TMT vs Healthcare vs Consumer vs Industrials pros and cons

econstar97's picture
Rank: Chimp | 12

I am new to this forum and I am not sure if this has been discussed before. I am currently going through the SA recruiting process and was trying to figure out what sector/group to consider.
I would greatly appreciate if someone could list some pros and cons of working in the healthcare, TMT and consumer and industrials product group. Would like to hear your perspectives on deal flows, how the industry has changed over the past years and the greatest thing about working in those coverage groups.

Comments (5)

Jul 23, 2018

Also interested

Jul 24, 2018

A lot will be firm specific and depends on what subsectors your firm is strong in. Look at wallstreetplayboys in the forum. M&I is a better resource than strangers in the comments.

Consumer-Pros: pretty steady deal flow, recognizable companies, lot of sponsor activity

Cons: I find it pretty boring, widespread industry consolidation, growth prospects are murky depending on the subsector.

Really a massive industry to generalize.

HC Pros: Biotech is pretty fuckin sexy, decent amount of m&a/IPOs in the whole sector, pharmacies are hot, diagnostics as well

Cons: outside biotech it may seem kinda dull, science background maybe necessary to really excel later in life/buyside.

Industrials/TMT-way too broad

Most Helpful
Jul 24, 2018

I can only speak for healthcare because that's my field.


  • There is a lot of activity and there will be in the next few years between M&A, divestments and other forms of business deals
  • Therapy markets are growing. It seems like a horrible thing to say but for healthcare it's a good thing if more people get sick because it means more sales or more incentives to produce better R&D products
  • Biotech is fucking sexy as mentioned above and new technologies such as gene therapies, viral vectors and advanced delivery methods make the field always interesting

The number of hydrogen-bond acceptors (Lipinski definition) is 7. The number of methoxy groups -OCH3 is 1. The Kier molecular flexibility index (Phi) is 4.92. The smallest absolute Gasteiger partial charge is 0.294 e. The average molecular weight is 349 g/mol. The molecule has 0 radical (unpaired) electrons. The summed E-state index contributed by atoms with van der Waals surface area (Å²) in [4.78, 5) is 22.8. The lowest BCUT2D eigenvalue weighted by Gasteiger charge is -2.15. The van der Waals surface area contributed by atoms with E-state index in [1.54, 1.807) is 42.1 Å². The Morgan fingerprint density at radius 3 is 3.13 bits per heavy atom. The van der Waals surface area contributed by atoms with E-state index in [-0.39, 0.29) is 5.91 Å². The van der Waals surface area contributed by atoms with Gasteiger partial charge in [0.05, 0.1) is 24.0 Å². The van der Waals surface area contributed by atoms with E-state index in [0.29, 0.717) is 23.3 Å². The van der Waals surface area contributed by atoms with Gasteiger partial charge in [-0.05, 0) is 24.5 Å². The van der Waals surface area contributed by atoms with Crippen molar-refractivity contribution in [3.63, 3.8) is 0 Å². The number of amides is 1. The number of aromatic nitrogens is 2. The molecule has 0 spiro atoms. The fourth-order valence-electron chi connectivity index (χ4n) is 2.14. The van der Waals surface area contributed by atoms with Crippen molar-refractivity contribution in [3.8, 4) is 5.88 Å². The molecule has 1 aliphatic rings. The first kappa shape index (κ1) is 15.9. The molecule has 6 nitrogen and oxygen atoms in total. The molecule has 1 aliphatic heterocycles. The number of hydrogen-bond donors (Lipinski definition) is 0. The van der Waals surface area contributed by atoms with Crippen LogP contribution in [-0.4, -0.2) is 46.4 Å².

• Markets shift based on their diseases; as lesser developed markets grow they transition from having a big infectious disease problem to age-related issues which also leads to new strategies and tactics to develop
  • Everyone can have a bite at the pie. IP lawyers love healthcare as there is always a lot to do, economists can work on pricing models and deal with national or continental pricing agreements, bankers can work on financing deals, consultants work on strategy plays and PE/VC firms help new start-ups grow significantly.
  • There is little to no stagnation in the market. Unlike other markets which are pretty consolidated (commercial airlines, smartphones, Tobacco e.t.c) pharma has thousands of companies and even the big ones aren't in an oligopoly. The market is always buying or splitting up firms which means activity for all (similar to point 1)


  • Some areas of the field can be boring. This is a personal opinion but I've done some projects with old people's homes and hospitals - these are perhaps the least sexy parts of healthcare but then again all fields have their boring parts
  • The field is very technical and will continue to be so as technology gets more complex. No one will take you seriously if you don't have at least a BSc in a biomedical science. Perhaps this wasn't true 10 years ago but it is now. It could also be more consulting-specific than healthcare IB but I've had clients ask shit along the lines of 'we would need a PA2 comparison for our orthosteric antagonist compared to others and see if any allosterics are on the horizon'. Some people will drop hard science on you fast.
  • In some areas the maths gets complex fast such as pricing models, healthcare economics and insurances. I don't deal with those areas regularly but those projects tend to be very numerical and data heavy.
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Jul 24, 2018

Do you have a science background and if not, how do people get around this as they progress their careers in this sector?

Jul 24, 2018
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